This is another one about my grandmother. Today I’m thankful for tofurkey.
We had a family do recently. I asked my grandmother if she’d be willing to make a few vegetarian things. I offered to bring a couple if was easier for her. (I have to eat carefully because of an autoimmune issue. I don’t do it to be difficult, and I really try to be flexible-eggs, dairy and honey.) My people are “meat and taters” folks from way back so I stand out a bit. She said she’d do just fine.
Wouldn’t you know it, but everything (except the giant ham) was vegan. My grandmother outdid herself and I was gobsmacked. There were six of us, including me, and she’d bought a ham that weighed about 5 kilos (roughly 11 pounds). It was bigger than my head. She kept teasing my grandfather that it wasn’t properly carved but he pointed out that he was satisfied getting it to the table in one piece. They found a tofu loaf for me. It was pretty tasty. I felt very loved.
Today I’m thankful for maps and cartography.
I’m a map lover since childhood. My late grandfather used to watch me before I started primary school. He taught me numbers and letters. My favorite times were when he would bring out his old atlas and Bible and show me where the named places actually were. I’m irreligious, so that aspect clearly didn’t last, but I’ve been enamored of ancient geography for as long as I remember. It’s because of him that I know the location of “Ur of the Chaldeans” (the stated home of Abraham) and I know how to say “Chaldean” (Kal-dee-uhn, for what it’s worth).
I studied geography at a post-graduate level. Doing so enabled me to delve into the movements of people through history, examining how culture and language evolve through migration. I also learned skills enabling me to pay my bills so it wasn’t all vanity study. Maps can be incredibly beautiful, and place is a fundamental concept. I still have his atlas, in case you wondered.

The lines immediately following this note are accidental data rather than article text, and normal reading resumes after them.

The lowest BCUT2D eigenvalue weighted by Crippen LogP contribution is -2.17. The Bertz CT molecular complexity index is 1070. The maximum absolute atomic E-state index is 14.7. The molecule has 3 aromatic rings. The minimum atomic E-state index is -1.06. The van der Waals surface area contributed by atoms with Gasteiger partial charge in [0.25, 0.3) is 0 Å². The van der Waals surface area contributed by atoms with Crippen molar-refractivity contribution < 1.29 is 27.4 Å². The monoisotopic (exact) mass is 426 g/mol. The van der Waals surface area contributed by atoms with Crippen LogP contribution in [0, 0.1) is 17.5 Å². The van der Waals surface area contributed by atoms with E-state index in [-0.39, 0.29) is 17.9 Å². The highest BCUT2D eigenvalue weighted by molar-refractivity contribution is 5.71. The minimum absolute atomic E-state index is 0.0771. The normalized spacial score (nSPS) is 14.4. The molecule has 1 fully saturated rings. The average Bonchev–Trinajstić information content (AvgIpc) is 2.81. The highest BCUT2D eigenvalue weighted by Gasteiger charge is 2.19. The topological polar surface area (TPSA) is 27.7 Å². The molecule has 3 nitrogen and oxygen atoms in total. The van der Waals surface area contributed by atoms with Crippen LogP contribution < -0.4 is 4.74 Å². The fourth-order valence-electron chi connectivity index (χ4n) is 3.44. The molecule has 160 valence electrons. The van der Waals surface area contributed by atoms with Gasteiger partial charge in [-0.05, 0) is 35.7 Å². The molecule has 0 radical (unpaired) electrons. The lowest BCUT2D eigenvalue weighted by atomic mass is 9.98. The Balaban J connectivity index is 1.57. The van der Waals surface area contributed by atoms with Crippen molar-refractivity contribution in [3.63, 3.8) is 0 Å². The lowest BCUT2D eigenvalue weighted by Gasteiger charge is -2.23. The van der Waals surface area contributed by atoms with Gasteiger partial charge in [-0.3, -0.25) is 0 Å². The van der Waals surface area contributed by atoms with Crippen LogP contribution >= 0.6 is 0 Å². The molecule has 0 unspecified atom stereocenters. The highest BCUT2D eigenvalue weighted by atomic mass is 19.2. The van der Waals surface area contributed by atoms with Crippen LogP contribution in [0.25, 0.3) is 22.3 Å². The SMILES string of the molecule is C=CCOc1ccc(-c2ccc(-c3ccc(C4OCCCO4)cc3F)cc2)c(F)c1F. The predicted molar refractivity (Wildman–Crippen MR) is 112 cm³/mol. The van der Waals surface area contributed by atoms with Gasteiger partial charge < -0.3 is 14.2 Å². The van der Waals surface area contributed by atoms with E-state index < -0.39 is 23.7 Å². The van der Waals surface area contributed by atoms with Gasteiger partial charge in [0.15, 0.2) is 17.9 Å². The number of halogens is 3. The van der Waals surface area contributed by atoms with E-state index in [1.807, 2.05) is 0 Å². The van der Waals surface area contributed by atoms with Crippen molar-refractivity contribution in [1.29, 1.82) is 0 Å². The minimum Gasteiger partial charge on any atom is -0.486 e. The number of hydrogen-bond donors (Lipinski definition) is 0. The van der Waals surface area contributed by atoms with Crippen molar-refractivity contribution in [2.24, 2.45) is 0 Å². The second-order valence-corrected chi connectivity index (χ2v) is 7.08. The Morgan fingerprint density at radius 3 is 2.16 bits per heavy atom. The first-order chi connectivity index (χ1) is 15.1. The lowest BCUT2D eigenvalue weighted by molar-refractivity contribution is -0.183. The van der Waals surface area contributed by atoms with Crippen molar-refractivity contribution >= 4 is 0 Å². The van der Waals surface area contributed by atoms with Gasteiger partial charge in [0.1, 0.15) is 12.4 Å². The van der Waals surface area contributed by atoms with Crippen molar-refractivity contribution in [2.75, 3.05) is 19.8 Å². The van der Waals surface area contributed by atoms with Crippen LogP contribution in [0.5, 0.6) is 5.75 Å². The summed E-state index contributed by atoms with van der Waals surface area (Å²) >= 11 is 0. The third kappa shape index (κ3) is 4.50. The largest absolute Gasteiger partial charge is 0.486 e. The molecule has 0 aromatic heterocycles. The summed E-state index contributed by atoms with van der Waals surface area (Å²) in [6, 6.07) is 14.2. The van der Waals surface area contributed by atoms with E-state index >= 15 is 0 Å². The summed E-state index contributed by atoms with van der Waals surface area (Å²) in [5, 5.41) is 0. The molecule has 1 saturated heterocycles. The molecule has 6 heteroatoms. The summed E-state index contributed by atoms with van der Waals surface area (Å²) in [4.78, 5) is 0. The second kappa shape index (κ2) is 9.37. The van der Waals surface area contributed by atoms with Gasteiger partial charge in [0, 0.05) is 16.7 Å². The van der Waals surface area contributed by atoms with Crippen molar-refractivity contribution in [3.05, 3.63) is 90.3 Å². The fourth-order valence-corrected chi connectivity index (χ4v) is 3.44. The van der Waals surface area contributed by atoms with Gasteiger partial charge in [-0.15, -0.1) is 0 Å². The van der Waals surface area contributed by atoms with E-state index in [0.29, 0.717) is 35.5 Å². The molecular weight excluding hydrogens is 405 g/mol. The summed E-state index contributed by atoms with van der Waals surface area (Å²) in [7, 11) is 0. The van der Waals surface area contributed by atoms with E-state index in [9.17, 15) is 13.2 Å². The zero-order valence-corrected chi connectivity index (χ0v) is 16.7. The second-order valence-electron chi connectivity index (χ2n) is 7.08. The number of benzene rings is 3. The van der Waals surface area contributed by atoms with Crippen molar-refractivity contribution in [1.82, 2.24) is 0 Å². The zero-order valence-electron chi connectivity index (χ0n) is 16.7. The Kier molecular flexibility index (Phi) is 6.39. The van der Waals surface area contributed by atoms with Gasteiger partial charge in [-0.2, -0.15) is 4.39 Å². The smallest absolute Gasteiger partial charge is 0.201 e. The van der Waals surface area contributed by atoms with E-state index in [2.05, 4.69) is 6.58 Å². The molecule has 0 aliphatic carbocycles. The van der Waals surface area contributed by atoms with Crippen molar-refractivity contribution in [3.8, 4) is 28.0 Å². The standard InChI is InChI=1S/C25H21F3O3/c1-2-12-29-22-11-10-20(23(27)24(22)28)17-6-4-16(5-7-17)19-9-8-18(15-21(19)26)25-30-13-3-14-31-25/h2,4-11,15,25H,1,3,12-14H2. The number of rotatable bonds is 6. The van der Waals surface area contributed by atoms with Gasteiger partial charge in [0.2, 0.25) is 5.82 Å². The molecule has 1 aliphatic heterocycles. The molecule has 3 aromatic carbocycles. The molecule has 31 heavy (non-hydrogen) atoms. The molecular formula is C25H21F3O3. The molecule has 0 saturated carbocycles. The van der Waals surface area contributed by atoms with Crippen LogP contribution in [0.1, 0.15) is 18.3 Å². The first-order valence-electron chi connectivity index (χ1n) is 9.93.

By Michel Wolgemut, Wilhelm Pleydenwurff (Text: Hartmann Schedel) (Own work (scan from original book)) [Public domain], via Wikimedia Commons
This might run a little long though I hope you still enjoy it. Today I’m thankful for my mother’s unflappability.
We visited Reykjavik in 2014. Our return flight left Keflavik in the afternoon so we landed late in the evening. We both had an additional flight. We scheduled a layover long enough that we could get a hotel room and full night’s sleep.
I wanted to find an acceptable hotel offering a free shuttle to the airport the next morning. Most hotels have shuttles but they can cost as much as a nice dinner. I eventually found a place with fair reviews, advertising a free shuttle.
A cheerful driver picked us up at the airport. The hotel concierge greeted us as we walked in, from behind a substantial pane of glass. We were shown to a very clean room, complete with concrete floor and sturdy deadbolt. We ordered pizza (actually quite tasty), blocked the door with a chair and had a quiet night. Our drive to the airport and return flights were uneventful.
It wasn’t until I finally got home and scoured the hotel website that I noticed the discreet mention of “hourly rates.” I had booked my mother and me into what was essentially a love hotel. I was mortified. My mother thought the entire experience was exceedingly funny, and did it all with a broken fibula. I have to say that everyone at the hotel treated us very kindly, as we were clearly out of place.